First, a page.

U.S. Navy efforts to develop a boat-hulled amphibian in the early 1930s yielded several unusual prototypes, but ultimately came to naught.
During the mid-1920s, the U.S. Navy initiated a cruiser construction program that resulted in the commissioning of 18 new ships by the end of 1939. Unlike older cruiser designs, the new vessels were capable of carrying seaplanes for scouting. Radio-equipped seaplanes were becoming vital to cruiser operations, enabling the ships to canvass vast areas without separating from the main body of the fleet. But experience gained from the 10 Omaha-class light cruisers, which had been retrofitted with catapults, showed that it was difficult to maintain aircraft aboard cruisers, especially in rough weather. Thus starting with the Northampton heavy cruiser class (CA-26 through -31) in 1928, two seaplane hangars were incorporated into the above-deck superstructure. Cruisers and battleships had previously used the same aircraft, Vought O2Us; now a new seaplane was needed that would fit inside the hangars.
The Naval Bureau of Aeronautics issued a new seaplane scout requirement in June 1931 (BuAer Design No. 106), calling for a twoseat, single-engine amphibian powered by a 400-hp Pratt & Whitney R-985 Wasp Junior. The idea of catapult-launched amphibians aboard ships was not new: Loening OLs had been on U.S. Navy battleships since 1926, and the Royal Navy had been operating boathulled Supermarine Seagulls from its warships even longer. A scout with amphibious capability would possess much greater shipto-shore versatility than a conventional floatplane, which had to be beached and rigged with wheels for shore operations.
Yet to serve aboard the new American cruisers, the aircraft would have to be smaller and lighter (i.e., a catapult weight of approximately 4,500 pounds) and, to fit within the hangar, fold to a width of 14½ feet. On top of that, it was expected to have a scouting radius of 300 miles or better, a top speed of 136 mph and the ability, with arresting gear, to land and take off from an aircraft carrier. A tall order.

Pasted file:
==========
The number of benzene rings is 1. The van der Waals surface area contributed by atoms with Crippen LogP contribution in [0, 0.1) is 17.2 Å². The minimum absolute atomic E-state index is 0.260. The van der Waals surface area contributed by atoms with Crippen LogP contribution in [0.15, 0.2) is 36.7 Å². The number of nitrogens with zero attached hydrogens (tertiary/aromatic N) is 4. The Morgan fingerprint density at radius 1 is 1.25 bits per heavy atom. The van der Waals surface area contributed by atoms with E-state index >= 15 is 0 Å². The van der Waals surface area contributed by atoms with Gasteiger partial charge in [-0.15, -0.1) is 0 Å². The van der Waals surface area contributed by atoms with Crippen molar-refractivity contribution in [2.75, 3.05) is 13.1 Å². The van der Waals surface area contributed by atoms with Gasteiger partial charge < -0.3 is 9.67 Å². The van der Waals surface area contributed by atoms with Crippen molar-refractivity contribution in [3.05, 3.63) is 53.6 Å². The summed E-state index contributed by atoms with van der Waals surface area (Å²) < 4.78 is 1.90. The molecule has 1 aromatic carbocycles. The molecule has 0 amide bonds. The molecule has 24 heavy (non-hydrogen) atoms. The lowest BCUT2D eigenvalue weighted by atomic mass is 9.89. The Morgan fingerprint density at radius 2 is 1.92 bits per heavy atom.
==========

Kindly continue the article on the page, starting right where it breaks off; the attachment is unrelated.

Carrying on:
Three companies responded with design proposals: Great Lakes Aircraft Corporation in Cleveland, Ohio; Loening Aeronautical Division of Keystone Aircraft Corporation in East River, N.Y.; and Sikorsky Division of United Aircraft Corporation in Bridgeport, Conn. Loening and Sikorsky were both pioneers in American amphibian development, having designed and produced several successful examples of the type for military and commercial applications. Great Lakes had gone as far as developing a twin-engine civil amphibian in 1929, of which three examples were ultimately built, but the company had never designed a seaplane to a naval specification. When BuAer issued detailed requirements for new aircraft, the process typically resulted in prototypes that were very similar in layout, but in this instance the three companies took noticeably different approaches to the same problem.
Great Lakes and Loening delivered their prototypes for testing and evaluation in November 1932. Both were single-engine, one bay biplanes with a Grumman-type manual gear retraction system—but beyond that, any similarity ended.